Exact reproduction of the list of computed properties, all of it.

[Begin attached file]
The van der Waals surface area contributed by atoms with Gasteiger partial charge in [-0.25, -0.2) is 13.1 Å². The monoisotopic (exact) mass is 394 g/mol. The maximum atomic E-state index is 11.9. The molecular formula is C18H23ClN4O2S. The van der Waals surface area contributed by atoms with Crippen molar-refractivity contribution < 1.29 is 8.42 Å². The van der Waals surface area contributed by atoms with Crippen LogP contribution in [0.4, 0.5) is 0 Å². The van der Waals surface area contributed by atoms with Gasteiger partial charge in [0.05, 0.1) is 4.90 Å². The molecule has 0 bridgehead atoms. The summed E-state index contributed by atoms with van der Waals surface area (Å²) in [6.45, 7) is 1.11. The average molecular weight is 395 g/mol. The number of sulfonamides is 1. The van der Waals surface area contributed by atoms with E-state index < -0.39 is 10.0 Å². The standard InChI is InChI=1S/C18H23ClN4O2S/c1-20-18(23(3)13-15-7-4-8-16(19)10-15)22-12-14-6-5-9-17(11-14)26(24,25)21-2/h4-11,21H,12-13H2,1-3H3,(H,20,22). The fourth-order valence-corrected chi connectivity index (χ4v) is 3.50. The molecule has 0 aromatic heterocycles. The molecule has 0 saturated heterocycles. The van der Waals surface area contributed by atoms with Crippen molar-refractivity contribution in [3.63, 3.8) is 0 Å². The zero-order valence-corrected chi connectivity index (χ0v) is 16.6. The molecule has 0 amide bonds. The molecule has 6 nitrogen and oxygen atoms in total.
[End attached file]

The van der Waals surface area contributed by atoms with Gasteiger partial charge in [-0.25, -0.2) is 13.1 Å². The monoisotopic (exact) mass is 394 g/mol. The maximum atomic E-state index is 11.9. The molecular formula is C18H23ClN4O2S. The van der Waals surface area contributed by atoms with Crippen molar-refractivity contribution < 1.29 is 8.42 Å². The van der Waals surface area contributed by atoms with Crippen LogP contribution in [0.4, 0.5) is 0 Å². The van der Waals surface area contributed by atoms with Gasteiger partial charge in [0.05, 0.1) is 4.90 Å². The molecule has 0 bridgehead atoms. The summed E-state index contributed by atoms with van der Waals surface area (Å²) in [6.45, 7) is 1.11. The average molecular weight is 395 g/mol. The number of sulfonamides is 1. The van der Waals surface area contributed by atoms with E-state index < -0.39 is 10.0 Å². The standard InChI is InChI=1S/C18H23ClN4O2S/c1-20-18(23(3)13-15-7-4-8-16(19)10-15)22-12-14-6-5-9-17(11-14)26(24,25)21-2/h4-11,21H,12-13H2,1-3H3,(H,20,22). The fourth-order valence-corrected chi connectivity index (χ4v) is 3.50. The molecule has 0 aromatic heterocycles. The molecule has 0 saturated heterocycles. The van der Waals surface area contributed by atoms with Crippen molar-refractivity contribution in [3.63, 3.8) is 0 Å². The zero-order valence-corrected chi connectivity index (χ0v) is 16.6. The molecule has 0 amide bonds. The molecule has 6 nitrogen and oxygen atoms in total.